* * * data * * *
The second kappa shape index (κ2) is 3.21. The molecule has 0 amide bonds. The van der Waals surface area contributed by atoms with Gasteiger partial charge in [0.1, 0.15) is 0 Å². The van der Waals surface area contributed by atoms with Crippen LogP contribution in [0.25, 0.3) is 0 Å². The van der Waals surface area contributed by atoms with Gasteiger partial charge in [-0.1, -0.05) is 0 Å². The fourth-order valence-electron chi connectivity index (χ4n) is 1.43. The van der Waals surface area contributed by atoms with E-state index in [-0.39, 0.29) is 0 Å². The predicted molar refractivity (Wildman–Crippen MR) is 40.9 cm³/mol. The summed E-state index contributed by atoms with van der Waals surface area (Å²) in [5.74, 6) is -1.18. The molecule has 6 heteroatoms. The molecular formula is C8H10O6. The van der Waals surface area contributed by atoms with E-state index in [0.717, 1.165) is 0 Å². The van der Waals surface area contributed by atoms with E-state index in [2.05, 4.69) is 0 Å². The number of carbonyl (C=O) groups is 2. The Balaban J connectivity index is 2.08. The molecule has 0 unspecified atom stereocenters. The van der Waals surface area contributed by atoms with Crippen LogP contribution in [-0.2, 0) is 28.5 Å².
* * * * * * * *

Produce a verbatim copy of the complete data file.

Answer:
The second kappa shape index (κ2) is 3.21. The molecule has 0 amide bonds. The van der Waals surface area contributed by atoms with Gasteiger partial charge in [0.1, 0.15) is 0 Å². The van der Waals surface area contributed by atoms with Crippen LogP contribution in [0.25, 0.3) is 0 Å². The van der Waals surface area contributed by atoms with Gasteiger partial charge in [-0.1, -0.05) is 0 Å². The fourth-order valence-electron chi connectivity index (χ4n) is 1.43. The van der Waals surface area contributed by atoms with E-state index in [-0.39, 0.29) is 0 Å². The predicted molar refractivity (Wildman–Crippen MR) is 40.9 cm³/mol. The summed E-state index contributed by atoms with van der Waals surface area (Å²) in [5.74, 6) is -1.18. The molecule has 6 heteroatoms. The molecular formula is C8H10O6. The van der Waals surface area contributed by atoms with E-state index in [0.717, 1.165) is 0 Å². The van der Waals surface area contributed by atoms with E-state index in [2.05, 4.69) is 0 Å². The number of carbonyl (C=O) groups is 2. The Balaban J connectivity index is 2.08. The molecule has 0 unspecified atom stereocenters. The van der Waals surface area contributed by atoms with Crippen LogP contribution in [-0.2, 0) is 28.5 Å².